GALL BLADDER functions storage of bile concentration of bile acidification of bile send bile to the duodenum in response to cholecystokinin secreted by from enteroendocrine cells in small intestine
Tunics (layers) of the Gall Bladder TUNICA MUCOSA: When the gall bladder is empty, this layer is extremely folded. When full, this layer is smoother but still has some short folds. lamina epithelialis: composed of simple columnar epithelial cells with numerous microvilli on their luminal surfaces and connected by tight junctions near luminal surfaces. lamina propria: composed of loose connective tissue rich in reticular and elastic fibers to support the large shape changes that occur in the lamina epithelialisl; lamina propria may contain compound tubuloalveolar glands. May be mucous or serous. lamina muscularis mucosae: not present TUNICA SUBMUCOSA: present and typical TUNICA MUSCULARIS: contains much smooth muscle, poorly organized TUNICA SEROSA: present and typical
Pancreas Exocrinegland (97%)– PROENZYMES for digestion of carbohydrates, proteins & fats (amylase, trypsin, lipases) Endocrine gland (3%)– INSULIN and GLUCAGON (carbohydrate metabolism)
The exocrine pancreas The exocrine portion of the pancreas is a compound acinar gland It has many small lobules, each of which is surrounded by connective tissue septa through which run blood vessels, nerves, lymphatics, and interlobular ducts. Exocrine secretion by the pancreas is controlled by hormones and nerves.
The exocrine pancreas Acini: The secretory cells of the pancreas are arranged around Acini a small lumen. The pancreatic acinar cells are highly active in protein synthesis for export and this high activity is reflected in their bizonal staining properties. The basal region of these secretory staining cells usually stains intensely with hematoxylin reflecting the presence of large amounts of endoplasmic reticulum where the protein is being synthesized on ribosomes – homogen zone. The presence of numerous zymogen granules containing high concentrations of protein is reflected in the intense eosin staining in the apical region of the secretory cells – zymogen zone. These granules are most abundant during fasting or between meals and least abundant after a meal has been ingested.
Centroacinar cell These cells form the first part of the intercalatedZymogen ductgranules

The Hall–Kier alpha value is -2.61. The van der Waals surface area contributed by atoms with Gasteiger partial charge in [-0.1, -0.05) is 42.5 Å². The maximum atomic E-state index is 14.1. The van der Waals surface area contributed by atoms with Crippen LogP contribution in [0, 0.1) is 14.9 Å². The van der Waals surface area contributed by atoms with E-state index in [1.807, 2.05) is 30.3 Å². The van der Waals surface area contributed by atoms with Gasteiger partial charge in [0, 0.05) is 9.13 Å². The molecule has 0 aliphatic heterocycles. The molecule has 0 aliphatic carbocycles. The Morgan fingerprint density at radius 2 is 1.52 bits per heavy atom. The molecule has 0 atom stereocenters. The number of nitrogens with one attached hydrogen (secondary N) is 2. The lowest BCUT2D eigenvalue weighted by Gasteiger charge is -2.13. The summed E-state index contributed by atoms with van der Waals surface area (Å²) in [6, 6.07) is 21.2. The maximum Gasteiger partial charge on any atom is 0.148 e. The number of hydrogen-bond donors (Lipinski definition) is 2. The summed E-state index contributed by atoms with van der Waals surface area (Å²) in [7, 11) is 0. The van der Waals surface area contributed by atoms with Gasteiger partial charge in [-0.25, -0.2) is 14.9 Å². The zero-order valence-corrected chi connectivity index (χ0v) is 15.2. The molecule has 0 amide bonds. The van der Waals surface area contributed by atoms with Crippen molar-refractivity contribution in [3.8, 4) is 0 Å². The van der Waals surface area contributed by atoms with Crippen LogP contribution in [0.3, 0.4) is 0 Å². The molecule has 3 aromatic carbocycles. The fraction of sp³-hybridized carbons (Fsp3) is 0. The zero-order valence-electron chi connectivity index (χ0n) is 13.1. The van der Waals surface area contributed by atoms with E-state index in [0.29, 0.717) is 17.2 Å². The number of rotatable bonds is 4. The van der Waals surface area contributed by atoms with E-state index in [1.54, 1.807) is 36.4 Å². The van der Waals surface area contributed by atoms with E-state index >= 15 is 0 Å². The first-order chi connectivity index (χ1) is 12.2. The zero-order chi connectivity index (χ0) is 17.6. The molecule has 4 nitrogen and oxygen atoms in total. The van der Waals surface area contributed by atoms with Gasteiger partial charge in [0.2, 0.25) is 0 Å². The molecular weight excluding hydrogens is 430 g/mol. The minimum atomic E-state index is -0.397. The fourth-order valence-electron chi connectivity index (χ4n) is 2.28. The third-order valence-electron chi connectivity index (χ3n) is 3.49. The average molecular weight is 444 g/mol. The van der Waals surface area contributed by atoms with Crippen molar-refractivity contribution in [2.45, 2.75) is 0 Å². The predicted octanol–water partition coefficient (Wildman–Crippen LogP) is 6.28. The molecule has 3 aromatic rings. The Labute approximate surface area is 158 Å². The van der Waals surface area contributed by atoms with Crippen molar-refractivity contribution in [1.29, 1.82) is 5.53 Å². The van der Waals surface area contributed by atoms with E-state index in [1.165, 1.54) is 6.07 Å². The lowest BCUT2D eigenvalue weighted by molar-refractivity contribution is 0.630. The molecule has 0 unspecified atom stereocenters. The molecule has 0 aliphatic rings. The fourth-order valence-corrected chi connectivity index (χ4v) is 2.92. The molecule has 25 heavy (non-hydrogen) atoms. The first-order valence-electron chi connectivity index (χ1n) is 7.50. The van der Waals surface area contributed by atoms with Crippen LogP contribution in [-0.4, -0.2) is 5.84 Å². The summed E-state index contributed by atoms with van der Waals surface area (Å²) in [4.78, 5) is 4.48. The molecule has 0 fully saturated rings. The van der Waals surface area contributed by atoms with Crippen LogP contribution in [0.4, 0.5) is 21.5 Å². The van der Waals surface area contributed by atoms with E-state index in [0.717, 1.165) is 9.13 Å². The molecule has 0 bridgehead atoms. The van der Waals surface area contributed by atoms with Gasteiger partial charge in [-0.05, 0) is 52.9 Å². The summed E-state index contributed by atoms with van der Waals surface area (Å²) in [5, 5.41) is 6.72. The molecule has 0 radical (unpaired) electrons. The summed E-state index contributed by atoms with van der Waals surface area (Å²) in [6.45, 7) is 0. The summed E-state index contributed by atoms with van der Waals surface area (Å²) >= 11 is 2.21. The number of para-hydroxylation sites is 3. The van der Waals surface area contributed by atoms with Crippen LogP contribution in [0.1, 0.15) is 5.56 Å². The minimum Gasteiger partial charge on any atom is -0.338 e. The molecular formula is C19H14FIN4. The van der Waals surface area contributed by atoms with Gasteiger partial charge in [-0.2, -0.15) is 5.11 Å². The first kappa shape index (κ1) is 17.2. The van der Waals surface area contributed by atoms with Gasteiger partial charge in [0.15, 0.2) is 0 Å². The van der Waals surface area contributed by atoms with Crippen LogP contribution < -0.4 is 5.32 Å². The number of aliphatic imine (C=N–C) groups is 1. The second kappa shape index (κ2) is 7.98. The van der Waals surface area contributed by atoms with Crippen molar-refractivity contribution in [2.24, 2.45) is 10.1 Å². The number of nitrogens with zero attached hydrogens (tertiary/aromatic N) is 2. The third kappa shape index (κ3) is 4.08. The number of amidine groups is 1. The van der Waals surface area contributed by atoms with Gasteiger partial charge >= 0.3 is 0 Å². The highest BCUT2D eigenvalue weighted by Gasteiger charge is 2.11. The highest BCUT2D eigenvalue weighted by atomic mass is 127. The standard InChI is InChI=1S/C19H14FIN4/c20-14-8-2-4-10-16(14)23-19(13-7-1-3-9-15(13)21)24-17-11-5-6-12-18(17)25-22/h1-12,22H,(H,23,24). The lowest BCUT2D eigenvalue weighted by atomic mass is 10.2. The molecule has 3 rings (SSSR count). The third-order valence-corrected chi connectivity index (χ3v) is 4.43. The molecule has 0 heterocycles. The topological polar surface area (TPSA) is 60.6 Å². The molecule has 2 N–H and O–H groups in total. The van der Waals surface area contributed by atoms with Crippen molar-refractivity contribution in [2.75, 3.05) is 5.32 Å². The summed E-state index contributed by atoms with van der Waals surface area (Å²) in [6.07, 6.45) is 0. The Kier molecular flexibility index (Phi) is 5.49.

The exocrine pancreas Ducts: The secretory product of the acinar cells is carried out of the pancreas by a duct system as in other exocrine glands. The first part of the duct system is called the intercalated The first part of the duct system is called the duct or intralobular duct. It is lined with cuboidal epithelial cells that secrete bicarbonate ion into the secretory product. This duct actually extends into the acinar lumen, where its walls consist of the pale staining centroacinar cells. walls consist of the pale staining Intercalated ducts have very little connective tissue around them but they lead into larger interlobular ducts which lie them but they lead into larger within more prominent connective tissue septa. Interlobular ducts are lined with a low columnar epithelium that may contain goblet cells. Interlobular ducts empty into the main pancreatic ducts that exit the pancreas.
Pancreatic juice trypsin,chymotrypsin and carboxypeptidase hydrolyse proteins into smaller peptides or amino acids; ribonuclease and deoxyribonuclease digest the corresponding nucleic acids; pancreatic amylase digests carbohydrates; pancreatic lipase digests lipids; cholesterol esterase breaks down cholesterol esters into cholesterol and a fatty acid.
The endocrine pancreas. The cells of the endocrine portion of the pancreas are arranged either in round-to-oval shaped areas rich in blood vessels known as the islets of Langerhans or they may be scattered throughout the exocrine portions of the pancreas near the acini or ducts.
Island of Langerhans• β-cells (75%) which secrete insulin (stimulates the synthesis of -cellsglycogen, protein and fatty acids; facilitates the uptake of glucose into cells; activates glucokinase in liver cells). They are located in the central part of the island.• α-cells (20%) which secrete glucagon (effects opposite to those of -cellsinsulin). They are generally located peripherally in the islets. • δ-cells (5%) which secrete somatostatin, a locally acting hormone which -cellsinhibits α -, β-cells. •a few other endocrine cells, which secrete • pancreatic polypeptide, which stimulates chief cell in gastric glands, inhibits bile and bicarbonate secretion – PP-cells, PP-cells • vasoactive intestinal peptide (VIP), which has effects similar to glucagon, but also stimulates the exocrine function of the pancreas and decrease the arterial blood pressure – δ1-cells, 1-cells • secretin, which stimulates the exocrine pancreas, and motilin, which increases GIT motility – EC-cells (enterochomaffin cells). EC-cells